The legacy of the Queen of Sheba lies just below the shifting sands, and churches hewn out of sheer rock attract wide-eyed tourists. The African nation's historic route begins in the ancient city of Axum, which dates to about 100 B.C. This capital city was the first place in Ethiopia to adopt a new religion -- Christianity. According to the Old Testament, The Queen of Sheba was born in Axum, but travelled to Israel to meet King Solomon. They had a son named Menelik, who later became the first emperor of Ethiopia. Menelik brought the original Arc of the Covenant back to Ethiopia from Israel. Today, the Arc, which once housed the Ten Commandments, remains well hidden in Axum. It is guarded by a select group of monks, whose sole commitment is to protect the sacred vessel. Axum is also known for its massive, towering sculptures that are more than two thousand years old. Their significance is still under investigation by archaeologists.
365 kilometres northeast of Gondar lies the town of Axum, Ethiopia's oldest city. Axum dates back some 2,000 years to when it was the hub of the Axumite Empire. The Queen of Sheba made it her capital 1000 years before Christ. The Ethiopian Orthodox Church was founded here in the fourth century and Axum remains the holiest city of the Ethiopian Orthodox Church.
Yeha is situated in the northern mountainous section of the Tigray region. Although today this small settlement survives as a shanty town, it was once a site of great pre-Axumite civilization. Believed to be Ethiopia's first capital, Yeha was first uncovered in a complex archeological excavation around a courtyard at the beginning of the 20th C. The first settlers of this area, the Sabeans, were the founders of the Axumite kingdom.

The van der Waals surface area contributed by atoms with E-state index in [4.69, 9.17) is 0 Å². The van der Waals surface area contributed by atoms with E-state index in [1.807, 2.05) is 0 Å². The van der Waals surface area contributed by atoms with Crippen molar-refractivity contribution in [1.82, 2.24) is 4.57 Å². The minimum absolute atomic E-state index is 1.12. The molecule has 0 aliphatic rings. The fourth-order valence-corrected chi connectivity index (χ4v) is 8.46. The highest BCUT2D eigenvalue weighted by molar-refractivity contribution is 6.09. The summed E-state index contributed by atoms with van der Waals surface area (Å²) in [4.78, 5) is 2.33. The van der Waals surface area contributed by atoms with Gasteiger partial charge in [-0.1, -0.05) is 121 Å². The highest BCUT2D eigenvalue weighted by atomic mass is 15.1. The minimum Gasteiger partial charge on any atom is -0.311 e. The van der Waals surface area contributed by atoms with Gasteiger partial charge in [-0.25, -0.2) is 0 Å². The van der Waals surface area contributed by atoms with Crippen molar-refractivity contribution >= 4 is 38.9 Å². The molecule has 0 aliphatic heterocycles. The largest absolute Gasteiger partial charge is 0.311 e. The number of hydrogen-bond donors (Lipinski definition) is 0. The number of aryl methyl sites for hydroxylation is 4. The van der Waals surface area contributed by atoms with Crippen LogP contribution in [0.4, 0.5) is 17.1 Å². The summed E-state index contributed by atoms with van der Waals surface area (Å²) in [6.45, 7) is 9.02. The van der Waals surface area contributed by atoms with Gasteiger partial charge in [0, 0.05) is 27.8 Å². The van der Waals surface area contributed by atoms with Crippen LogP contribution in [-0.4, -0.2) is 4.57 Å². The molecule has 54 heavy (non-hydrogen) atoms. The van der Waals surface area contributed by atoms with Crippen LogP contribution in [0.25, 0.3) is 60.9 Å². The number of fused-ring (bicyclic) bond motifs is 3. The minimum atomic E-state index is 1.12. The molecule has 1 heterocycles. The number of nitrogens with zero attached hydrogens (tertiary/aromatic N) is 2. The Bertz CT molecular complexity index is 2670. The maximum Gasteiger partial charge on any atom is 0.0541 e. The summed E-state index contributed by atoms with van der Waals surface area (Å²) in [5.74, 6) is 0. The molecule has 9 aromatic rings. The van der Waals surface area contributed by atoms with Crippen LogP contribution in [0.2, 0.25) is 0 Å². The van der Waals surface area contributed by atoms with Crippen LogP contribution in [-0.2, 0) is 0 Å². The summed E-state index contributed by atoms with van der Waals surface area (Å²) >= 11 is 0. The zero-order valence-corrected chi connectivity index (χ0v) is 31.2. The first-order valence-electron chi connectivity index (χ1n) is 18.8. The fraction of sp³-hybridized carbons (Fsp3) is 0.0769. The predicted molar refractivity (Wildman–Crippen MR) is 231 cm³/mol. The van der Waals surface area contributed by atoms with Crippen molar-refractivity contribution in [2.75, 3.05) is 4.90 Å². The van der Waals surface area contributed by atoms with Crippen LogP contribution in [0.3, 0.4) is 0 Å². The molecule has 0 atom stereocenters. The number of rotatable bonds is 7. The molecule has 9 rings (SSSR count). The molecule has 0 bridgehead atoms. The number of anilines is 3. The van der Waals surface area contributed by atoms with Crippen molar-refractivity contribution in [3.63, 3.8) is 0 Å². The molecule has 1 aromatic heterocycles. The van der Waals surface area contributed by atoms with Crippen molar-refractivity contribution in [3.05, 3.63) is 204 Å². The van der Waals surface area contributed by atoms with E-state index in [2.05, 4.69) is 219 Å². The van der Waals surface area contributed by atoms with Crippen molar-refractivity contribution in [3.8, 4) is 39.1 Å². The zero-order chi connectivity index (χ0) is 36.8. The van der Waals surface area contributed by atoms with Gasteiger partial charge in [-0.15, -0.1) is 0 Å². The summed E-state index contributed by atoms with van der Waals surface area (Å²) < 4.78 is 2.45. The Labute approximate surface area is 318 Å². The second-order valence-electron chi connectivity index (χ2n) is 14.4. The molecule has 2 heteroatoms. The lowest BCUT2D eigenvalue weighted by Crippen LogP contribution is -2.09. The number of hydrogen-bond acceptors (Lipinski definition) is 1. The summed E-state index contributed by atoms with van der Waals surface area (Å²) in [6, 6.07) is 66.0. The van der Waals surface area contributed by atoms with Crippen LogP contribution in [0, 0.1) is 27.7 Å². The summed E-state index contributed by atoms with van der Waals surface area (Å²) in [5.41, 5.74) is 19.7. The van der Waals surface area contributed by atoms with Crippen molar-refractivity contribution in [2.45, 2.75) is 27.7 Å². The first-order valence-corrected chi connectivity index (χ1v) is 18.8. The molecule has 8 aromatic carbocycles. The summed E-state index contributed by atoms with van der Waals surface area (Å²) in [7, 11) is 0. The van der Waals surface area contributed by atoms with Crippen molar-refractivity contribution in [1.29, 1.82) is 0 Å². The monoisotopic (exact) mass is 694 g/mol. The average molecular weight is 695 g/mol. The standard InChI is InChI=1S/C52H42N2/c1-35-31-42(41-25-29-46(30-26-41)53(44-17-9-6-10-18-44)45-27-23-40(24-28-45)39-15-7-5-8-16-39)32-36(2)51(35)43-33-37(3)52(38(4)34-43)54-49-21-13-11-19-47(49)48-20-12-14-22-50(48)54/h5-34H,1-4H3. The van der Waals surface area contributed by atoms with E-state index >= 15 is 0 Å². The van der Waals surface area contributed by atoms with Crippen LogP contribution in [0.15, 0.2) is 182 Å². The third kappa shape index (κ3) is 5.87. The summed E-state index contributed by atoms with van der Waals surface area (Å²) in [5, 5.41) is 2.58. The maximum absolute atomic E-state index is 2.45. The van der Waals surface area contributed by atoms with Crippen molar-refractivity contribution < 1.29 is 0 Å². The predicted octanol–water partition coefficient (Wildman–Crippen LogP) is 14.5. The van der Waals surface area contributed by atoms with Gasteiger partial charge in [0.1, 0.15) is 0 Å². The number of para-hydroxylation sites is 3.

The temple of Yeha, with one side of its walls in ruin, is otherwise still intact and testifies to the advanced level of the people of those times. There is no trace of mortar being used to build the temple of which the inside of the walls was believed to be have been paved with gold.
The archeological excavations made in 1909, 1947 and 1973 respectively, reveal that this beautiful temple was destroyed by fire. Treasures such as gold rings, golden lions, stone-engraved inscriptions written in Sabean, stone-carved animals like the Walya ibex (one of Ethiopia's endemic mammals), pottery works and others were uncovered. Some of these findings are displayed in the 4th-century church museum found in the same compound as the temple while others are displayed at the National Museum in Addis Ababa. The twelve underground formations and four other very deep cave structures (which seem to lead to Yemen, Lalibela, Jerusalem and Axum), increase the area's importance in terms of both archeological research and tourism.
Ever since the first European to describe the rock churches of Lalibela, Francisco Alvarez, came to this holy city between 1521 and 1525, travellers have tried to put into words their experiences. Praising it as a “New Jerusalem”, a “New Golgotha”, the “Christian Citadel in the Mountains of Wondrous Ethiopia”. The inhabitants of the monastic township of Roha-Lalibela in Lasta, province of Wollo, dwelling in two storeyed circular huts with dry stonewalls, are unable to believe that the rock churches are entirely made by man. They ascribe their creation to one of the last kings of the Zagwe dynasty, Lalibela, who reigned about 1200 A.D.
The Zagwe dynasty had come to power in the eleventh century, one hundred years after Queen Judith, a ferocious woman warrior had led her tribes up from the Semyen mountains to destroy Axum, the capital of the ancient Ethiopian empire in the north.
The town of Bahir Dar is located 180km south of Gondar on the shores of Lake Tana in the north of Ethiopia. It came into prominence in the 18th C. as a commercial destination for trade caravans to and from Gondar and the surrounding area. Today, it is one of the most attractive towns in Ethiopia and serves as a celebrated tourist destination. It hosts the fabled Blue Nile falls, the beautiful highland Lake Tana and 14th-century island monastic churches.